(d) Lutein and zeaxanthin are the only carotenoids that have been reported to be present in several sites of the human eye, such as the retina and the macula. Lutein and zeaxanthin are also the only carotenoids present inhuman lens. Consumption of spinach, which is rich in lutein and zeaxanthin showed a consistent inverse relationship with risk of cataract. Carotenoid intake is related to the risk for cataract. KJ Yeum etal, "Measurement of Carotenoids, Retinoids, and Tocopherols in Human Lenses," Investigative Ophthalmology and Visual Science, December, 1995, Vol. 36. No. 13, pp. 2756-2761.

  11. Riboflavin, vitamins C, E and carotene, niacin and thiamine Dietary intake of riboflavin, vitamins C, E, and carotene, niacin, and thiamine significantly decreased the risk of all cataract types. Combining the different antioxidant nutrients produced the greatest effect. Leske, et al. Arch Ophthalmol 1991 Feb;109(2):244-51.

  12. Smoking Cigarette smoking causes about 20 percent of all cataracts. Men who smoke more than a pack a day increase their risk for cataracts by 205 percent.; for female smokers, risk increases 63 percent. Christan, W.G. et al. Cigarette smoking and the risks of cataract. Investigative Ophthalmology. In ARVO Abstracts, April 1991. Also, Christen, W.G., and Seddon, J.M. Cigarette smoking and cataract. American Journal of Preventive Medicine 9 (1993): 65-66.

  13. Sugar can impair the lens All types of sugars, not just white sugar, can impair the len's ability to keep itself clear. Gaby, A.R., and Wright, J.V. Nutritional Factors in Degenerative Eye Disorders: Cataract and Macular Degeneration. Wright/Gaby Nutritional Institute, 1991.

  14. Vitamin A In the Nurses Health Study, a large cohort of nurses had been following for almost 20 years. In this longitudinal study, increased dietary intake of Vitamin A was associated with a 39% reduction in risk of cataract extraction. Hankinson, S.E. Stampfer, M.J. et al. BMJ Vol.305,1992.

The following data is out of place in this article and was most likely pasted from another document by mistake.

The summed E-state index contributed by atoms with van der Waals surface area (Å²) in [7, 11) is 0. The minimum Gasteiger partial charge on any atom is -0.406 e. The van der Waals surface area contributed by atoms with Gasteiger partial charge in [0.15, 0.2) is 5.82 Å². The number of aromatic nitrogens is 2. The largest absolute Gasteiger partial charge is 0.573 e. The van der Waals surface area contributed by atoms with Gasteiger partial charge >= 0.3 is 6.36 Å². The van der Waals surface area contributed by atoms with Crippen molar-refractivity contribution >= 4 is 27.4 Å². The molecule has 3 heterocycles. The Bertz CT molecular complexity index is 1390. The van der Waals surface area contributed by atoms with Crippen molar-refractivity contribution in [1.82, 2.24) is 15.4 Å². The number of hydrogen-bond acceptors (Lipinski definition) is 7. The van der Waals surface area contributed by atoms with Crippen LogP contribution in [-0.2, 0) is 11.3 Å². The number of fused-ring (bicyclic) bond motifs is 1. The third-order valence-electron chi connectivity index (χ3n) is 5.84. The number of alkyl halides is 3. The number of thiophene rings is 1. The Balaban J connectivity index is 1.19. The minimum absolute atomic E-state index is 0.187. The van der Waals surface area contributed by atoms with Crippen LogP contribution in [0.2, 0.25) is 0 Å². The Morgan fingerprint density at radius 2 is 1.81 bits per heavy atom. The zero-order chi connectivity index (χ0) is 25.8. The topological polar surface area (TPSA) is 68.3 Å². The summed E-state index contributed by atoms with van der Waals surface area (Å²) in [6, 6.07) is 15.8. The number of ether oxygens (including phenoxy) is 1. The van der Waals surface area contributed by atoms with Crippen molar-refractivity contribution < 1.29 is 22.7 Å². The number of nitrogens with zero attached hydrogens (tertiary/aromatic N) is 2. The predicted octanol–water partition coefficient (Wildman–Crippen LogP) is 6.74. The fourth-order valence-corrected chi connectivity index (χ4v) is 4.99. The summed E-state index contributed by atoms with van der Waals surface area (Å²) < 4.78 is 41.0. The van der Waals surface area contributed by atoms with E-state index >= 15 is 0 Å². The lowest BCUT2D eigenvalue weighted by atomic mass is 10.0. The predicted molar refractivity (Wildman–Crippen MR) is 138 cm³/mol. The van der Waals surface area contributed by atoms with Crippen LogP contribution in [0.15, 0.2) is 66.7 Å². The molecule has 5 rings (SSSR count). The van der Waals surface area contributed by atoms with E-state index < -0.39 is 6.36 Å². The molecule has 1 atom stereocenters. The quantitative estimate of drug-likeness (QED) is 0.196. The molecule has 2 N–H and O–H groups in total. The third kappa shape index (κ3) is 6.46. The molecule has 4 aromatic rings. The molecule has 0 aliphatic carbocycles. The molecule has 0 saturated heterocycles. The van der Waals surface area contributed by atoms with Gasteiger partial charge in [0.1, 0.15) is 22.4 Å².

15. Vitamin A In the Nutrition and Eye Disease Study, moderate levels of Vitamin A intake were associated overall with a 40% decreased risk of nuclear sclerotic opacity (p=0.0002). This risk was adjusted for age, sex, smoking, and heavy drinking. Among smokers, risk of cataract was reduced 50%. Mares-Perelman, J.A., Klein, B.E.K., et al. Relationship Between Lens Opacities and Vitamin and Mineral Supplement Use. Ophthalmology 1944;101:315-325.

  16. Vitamin C Subjects taking vitamin C supplements for more than 10 years had a 77% lower risk of early lens opacities (cataracts) and 83% lower risk of moderate lens opacities. Jacques, et al. The American Journal of Clinical Nutrition, Oct. 1997

  17. Vitamin C The vitamin C content of the eye is 20 times greater than that in the blood. Results from some studies including the Beaver Dam Eye Study, suggest that people with high levels of vitamin C are at less risk of cataracts than those with low levels of vitamin C. Mares Perlman JA; Brady WE; Klein BE; Klein R; Haus GJ; Palta M; Ritter LL; Shoff SM. Diet and nuclear lens opacities. Am J Epidemiol, 1995 Feb, 141:4, 322-34

  18. Vitamin C Further results from the Nurses Health Study this study reported in 1997 in the American Journal of Clinical Nutrition also suggests that vitamin C supplements taken for long periods can reduce the development of cataracts. Researchers from the US Department of Agriculture and Harvard School of Public Health examined the link between cataract development and vitamin C supplement use over a ten to 12 year period. The subjects were 247 Boston area nurses aged from 56 to 71. The researchers performed detailed eye examinations to determine the degree of opacity (clouding) of the lenses of the eyes of the subjects. Results showed that use of vitamin C supplements for over ten years was associated with a 77 per cent lower prevalence of early lens opacities and an 83 per cent lower prevalence of moderate lens opacities. Jacques PF; Taylor A; Hankinson SE; Willett WC; Mahnken B; Lee Y; Vaid K; Lahav M. Long-term vitamin C supplement use and prevalence of early age-related lens opacities. Am J Clin Nutr, 1997 Oct, 66:4, 911-6